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Insight: Research Edition
HICAHS Programs Help Address Major Health and Safety Issues in Agriculture
The American family farm is idealized in our culture as a simple way of life. The fact of the matter is, it also is a dangerous way of life. Farmers and their families are exposed to a unique set of work-related hazards that often create an environment ripe for injury, illness and even death. The High Plains Intermountain Center for Agricultural Health and Safety (HICAHS) at Colorado State University is dedicated to reducing and, ideally, eliminating accidents, injuries, diseases and deaths resulting from agricultural operations through education, intervention and research.
“Agriculture is one of the most hazardous occupations in the United States, based on statistics from the National Institute of Safety and Health (NIOSH),” said Dr. Stephen Reynolds, Director of HICAHS since 2002 and a Professor in the Department of Environmental and Radiological Health Sciences. “In a typical year, approximately 800 individuals lose their lives while working in U.S. agriculture. An additional 150,000 people suffer debilitating injuries and illnesses, and a large number of deaths due to occupational disease go unreported. Alarmingly, large numbers of farm accidents involve children. All of these deaths and disabilities greatly affect the social and economic well-being of rural communities nationwide.”
1991 by Dr. Roy Buchan through a grant from the National Institute of Health and Safety, a research and service arm of the Centers for Disease Control and Prevention. HICAHS is a multi-disciplinary organization incorporating the fields of engineering, industrial hygiene, education, toxicology, social work, epidemiology, environmental health and agricultural sciences. The center is one of 10 NIOSH centers nationwide dedicated to agricultural health and safety.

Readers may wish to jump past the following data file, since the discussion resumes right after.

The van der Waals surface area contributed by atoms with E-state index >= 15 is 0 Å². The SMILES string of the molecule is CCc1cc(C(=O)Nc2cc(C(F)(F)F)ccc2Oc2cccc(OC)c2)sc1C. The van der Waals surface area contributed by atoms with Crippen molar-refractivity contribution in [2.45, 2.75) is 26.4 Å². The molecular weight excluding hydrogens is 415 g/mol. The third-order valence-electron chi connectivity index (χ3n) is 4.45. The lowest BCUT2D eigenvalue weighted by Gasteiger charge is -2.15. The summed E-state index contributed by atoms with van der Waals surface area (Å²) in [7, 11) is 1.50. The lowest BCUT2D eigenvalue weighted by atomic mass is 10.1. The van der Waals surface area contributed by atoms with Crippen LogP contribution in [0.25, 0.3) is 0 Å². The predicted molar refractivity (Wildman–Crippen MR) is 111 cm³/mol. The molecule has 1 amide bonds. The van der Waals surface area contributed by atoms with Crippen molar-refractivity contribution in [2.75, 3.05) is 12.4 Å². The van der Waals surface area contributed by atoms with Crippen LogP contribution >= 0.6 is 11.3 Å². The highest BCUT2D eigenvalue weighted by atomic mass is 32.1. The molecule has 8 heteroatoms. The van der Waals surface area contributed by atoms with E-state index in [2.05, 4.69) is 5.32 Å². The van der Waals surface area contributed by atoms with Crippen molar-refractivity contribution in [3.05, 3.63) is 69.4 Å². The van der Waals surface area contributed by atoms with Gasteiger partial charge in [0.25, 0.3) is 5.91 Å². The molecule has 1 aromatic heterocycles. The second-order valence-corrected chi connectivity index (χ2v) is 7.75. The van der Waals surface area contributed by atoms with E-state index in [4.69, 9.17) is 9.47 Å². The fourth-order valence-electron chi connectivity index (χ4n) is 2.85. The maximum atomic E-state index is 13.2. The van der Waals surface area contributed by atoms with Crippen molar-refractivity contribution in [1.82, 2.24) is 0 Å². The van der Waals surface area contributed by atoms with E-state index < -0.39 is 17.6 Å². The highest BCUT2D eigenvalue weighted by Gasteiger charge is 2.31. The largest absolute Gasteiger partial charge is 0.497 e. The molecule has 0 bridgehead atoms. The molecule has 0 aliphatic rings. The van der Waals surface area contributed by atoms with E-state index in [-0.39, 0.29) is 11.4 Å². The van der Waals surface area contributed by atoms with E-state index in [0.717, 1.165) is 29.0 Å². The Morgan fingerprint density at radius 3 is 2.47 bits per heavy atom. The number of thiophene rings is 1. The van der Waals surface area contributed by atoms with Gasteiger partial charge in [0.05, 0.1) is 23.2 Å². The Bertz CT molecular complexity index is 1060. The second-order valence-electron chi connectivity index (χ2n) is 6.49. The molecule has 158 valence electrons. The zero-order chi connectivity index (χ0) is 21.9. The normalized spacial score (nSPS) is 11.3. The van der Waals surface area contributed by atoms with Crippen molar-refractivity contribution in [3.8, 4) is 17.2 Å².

“When HICAHS was established initially, we were best known for our outreach pro-grams,” said Dr. Reynolds. “We did a lot of work with Cooperative Extension and emphasized consulting work with individual producers and organizations. In 2000, we saw a shift in emphasis at NIOSH toward research and away from outreach, so we have had to re-tool our program to focus on research to a greater extent, while still providing education and outreach services.”
In 2003, HICAHS received a $2.5 million, three-year grant to continue its work. Today, HICAHS has three core programs: prevention and intervention, multi-disciplinary research, and education and outreach. Each core program has a number of ongoing projects.
Prevention and Intervention Core
Multi-Disciplinary Research Core
HICAHS works in collaboration with a number of institutions on its various projects, and networks with others to ensure comprehensive efforts and good communication to improve agricultural safety and health. These organizations include the North American Agrimedicine Consortium, National Institutes for Farm Safety, National Children’s Center for Rural and Agricultural Health and Safety in Wisconsin, other NIOSH centers throughout the country and others.
For more information on the High Plains Intermountain Center for Agricultural Health and Safety, visit them at www.hicahs.colostate.edu.